The environmental law charity highlights that the Climate Change Committee, the government's advisor on the climate, has warned there should be no more gas on the UK grid by the mid-2030s without carbon capture and storage.

According to the government's latest forecasts, the UK will need just 6 gigawatts (GW) of new gas generation to 2035 and, Clint Earth explained, they have already approved 15GW worth of large-scale gas plants.

The approval of Drax Power Limited's application takes total planned gas capacity to 18GW, which is three times the government's estimates, Client Earth said.

ClientEarth's climate lawyer Sam Hunter Jones said: "The secretary of state has ignored the recommendations of her own planning authority, and her decision is at odds with the government's own climate change plans to decarbonise in a cost-effective manner."

"Only this month David Attenborough warned governments to take more action to tackle global heating, pointing to the Australian bushfires as proof humanity's moment of crisis has come.

"With scientists also ringing the alarm bells for decades, we shouldn't need to take the government to court over its decision to allow what would be Europe's biggest gas plant."

In a statement on its website, a spokesperson for Drax Power Limited stated that the firm's ambition is to become carbon negative by 2030 "using ground-breaking bioenergy with carbon capture and storage technology (BECCS)", which it says could be achieved "with new, high efficiency gas power capacity as part of our portfolio of flexible generating assets.  

"Drax Power Station plays a vital role both as a major employer in the North and in producing the reliable, flexible renewable power millions of homes and businesses rely on.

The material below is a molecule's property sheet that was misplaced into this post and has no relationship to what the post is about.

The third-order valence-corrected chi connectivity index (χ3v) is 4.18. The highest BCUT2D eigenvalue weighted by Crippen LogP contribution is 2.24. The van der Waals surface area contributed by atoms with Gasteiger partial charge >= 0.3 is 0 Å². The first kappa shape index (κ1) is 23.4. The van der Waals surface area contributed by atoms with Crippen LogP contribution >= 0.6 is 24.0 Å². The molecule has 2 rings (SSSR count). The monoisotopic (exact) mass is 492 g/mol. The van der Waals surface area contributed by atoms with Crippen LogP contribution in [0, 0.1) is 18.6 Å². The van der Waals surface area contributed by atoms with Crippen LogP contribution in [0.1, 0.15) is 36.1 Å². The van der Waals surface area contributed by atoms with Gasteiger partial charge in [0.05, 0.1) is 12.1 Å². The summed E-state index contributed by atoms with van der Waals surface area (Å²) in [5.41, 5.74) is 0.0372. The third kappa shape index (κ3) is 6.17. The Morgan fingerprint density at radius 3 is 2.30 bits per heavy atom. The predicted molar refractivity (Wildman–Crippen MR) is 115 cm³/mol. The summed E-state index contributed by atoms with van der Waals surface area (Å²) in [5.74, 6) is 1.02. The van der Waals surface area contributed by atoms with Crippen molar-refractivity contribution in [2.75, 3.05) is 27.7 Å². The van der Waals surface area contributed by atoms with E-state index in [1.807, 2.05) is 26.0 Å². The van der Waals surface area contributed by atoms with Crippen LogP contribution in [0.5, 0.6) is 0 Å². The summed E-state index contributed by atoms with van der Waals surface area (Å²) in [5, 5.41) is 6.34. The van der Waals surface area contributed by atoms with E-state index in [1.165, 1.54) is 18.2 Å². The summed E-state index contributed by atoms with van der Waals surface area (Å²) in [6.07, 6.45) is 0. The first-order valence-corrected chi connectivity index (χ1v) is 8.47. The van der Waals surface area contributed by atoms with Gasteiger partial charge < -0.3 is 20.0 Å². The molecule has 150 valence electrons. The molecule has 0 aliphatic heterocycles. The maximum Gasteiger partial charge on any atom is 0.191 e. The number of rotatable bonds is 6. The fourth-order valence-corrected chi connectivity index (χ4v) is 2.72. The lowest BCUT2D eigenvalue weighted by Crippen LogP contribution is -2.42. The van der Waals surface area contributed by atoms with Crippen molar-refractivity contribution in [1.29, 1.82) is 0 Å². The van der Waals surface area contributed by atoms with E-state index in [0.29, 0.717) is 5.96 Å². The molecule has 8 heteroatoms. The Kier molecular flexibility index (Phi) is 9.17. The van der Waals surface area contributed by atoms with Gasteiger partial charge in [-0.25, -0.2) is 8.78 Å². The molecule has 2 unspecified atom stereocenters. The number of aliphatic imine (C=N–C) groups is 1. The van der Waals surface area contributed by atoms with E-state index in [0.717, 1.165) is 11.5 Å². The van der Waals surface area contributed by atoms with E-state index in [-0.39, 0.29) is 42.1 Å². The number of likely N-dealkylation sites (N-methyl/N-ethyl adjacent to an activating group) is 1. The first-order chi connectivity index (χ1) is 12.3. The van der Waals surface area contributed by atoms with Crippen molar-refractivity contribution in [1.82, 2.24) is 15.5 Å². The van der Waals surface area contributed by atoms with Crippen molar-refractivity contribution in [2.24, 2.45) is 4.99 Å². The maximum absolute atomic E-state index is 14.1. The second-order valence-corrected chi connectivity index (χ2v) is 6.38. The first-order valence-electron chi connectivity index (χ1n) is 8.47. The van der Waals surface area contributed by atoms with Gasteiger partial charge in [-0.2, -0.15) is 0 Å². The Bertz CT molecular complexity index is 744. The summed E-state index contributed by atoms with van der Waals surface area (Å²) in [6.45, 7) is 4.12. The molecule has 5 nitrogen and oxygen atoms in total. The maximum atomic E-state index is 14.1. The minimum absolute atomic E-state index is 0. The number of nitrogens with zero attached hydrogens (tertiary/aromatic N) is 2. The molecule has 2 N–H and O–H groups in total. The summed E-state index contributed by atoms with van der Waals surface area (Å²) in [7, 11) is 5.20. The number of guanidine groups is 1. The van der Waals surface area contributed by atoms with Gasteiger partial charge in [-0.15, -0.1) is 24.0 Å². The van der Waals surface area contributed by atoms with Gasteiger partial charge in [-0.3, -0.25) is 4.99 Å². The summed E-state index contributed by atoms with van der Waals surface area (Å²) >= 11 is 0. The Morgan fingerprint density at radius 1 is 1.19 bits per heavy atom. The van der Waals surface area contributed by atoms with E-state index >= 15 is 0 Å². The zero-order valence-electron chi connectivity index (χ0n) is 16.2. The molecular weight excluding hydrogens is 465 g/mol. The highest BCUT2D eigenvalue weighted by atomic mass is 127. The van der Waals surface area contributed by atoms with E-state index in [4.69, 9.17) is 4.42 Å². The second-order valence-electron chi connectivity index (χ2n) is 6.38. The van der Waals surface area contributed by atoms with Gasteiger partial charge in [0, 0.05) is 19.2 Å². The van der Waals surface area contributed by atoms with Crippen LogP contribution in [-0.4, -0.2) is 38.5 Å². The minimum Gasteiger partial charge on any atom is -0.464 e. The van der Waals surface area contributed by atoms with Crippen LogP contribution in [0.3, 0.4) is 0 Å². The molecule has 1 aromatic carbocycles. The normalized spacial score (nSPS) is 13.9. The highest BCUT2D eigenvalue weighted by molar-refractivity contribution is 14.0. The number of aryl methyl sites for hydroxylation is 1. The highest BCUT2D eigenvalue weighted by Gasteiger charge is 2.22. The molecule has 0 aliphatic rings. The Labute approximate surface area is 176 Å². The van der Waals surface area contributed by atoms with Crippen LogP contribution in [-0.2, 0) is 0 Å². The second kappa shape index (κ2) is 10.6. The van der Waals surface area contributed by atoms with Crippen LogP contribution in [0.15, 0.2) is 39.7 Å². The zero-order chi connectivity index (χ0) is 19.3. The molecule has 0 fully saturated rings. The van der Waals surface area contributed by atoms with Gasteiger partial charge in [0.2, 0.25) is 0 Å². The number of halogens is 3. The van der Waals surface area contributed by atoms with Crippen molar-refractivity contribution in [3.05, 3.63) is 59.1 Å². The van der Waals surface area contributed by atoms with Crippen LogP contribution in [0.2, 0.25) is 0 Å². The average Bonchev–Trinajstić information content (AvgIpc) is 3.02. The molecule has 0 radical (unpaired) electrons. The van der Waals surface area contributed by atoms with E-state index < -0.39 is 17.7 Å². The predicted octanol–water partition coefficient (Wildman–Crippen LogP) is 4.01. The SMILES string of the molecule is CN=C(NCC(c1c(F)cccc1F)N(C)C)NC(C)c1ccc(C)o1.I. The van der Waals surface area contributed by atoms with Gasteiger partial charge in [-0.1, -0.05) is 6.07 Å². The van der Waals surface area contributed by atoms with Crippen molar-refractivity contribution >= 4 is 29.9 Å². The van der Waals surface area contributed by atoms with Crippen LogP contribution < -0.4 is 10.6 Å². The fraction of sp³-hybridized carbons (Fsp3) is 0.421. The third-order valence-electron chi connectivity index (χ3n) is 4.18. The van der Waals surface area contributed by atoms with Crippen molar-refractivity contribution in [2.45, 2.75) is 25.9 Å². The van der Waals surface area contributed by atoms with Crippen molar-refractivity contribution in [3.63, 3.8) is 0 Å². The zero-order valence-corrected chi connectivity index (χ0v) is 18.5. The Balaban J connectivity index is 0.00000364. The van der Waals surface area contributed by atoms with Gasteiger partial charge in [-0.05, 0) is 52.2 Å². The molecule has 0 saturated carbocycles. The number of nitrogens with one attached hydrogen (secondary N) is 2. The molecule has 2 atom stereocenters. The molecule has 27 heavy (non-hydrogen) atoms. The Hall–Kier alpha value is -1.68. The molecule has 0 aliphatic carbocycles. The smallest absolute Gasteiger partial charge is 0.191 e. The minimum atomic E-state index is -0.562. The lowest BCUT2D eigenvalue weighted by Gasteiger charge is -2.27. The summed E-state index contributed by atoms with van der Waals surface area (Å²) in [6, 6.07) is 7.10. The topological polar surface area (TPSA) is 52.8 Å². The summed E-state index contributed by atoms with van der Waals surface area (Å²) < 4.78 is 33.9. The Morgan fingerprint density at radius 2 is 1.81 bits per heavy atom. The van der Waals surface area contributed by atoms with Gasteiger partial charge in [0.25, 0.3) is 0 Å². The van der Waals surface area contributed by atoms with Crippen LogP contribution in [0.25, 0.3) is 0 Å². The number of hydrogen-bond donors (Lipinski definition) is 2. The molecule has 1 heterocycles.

"We are exploring a range of options using different, flexible technologies, including this high efficiency gas project. It could support the continued decarbonisation of the energy system, helping the UK on its path to net zero by 2050, in line with the government's policies."

31 January 2020
Laura Edgar, The Planner

The government has announced its preferred route for the Bedford to Cambridge section of the East West Rail line.

Route E could see the connectivity of local transport across the Oxford-Cambridge Arc receive a "significant boost".

The preferred route would see existing stations in Bedford and Cambridge linked with communities in Cambourne and the area north of Sandy, south of St Neots.

It was, according to the East West Railway Company website, the most popular option with those who responded to a consultation on the route options, and it also "delivers the best value for the taxpayer" and the "best opportunities for the environment".

The government must now decide on whether to continue with the scheme and make an application for a development consent order.

The project is being overseen by the East West Railway Company, which was established by the UK Government in 2017 as a non-departmental public arm's-length body.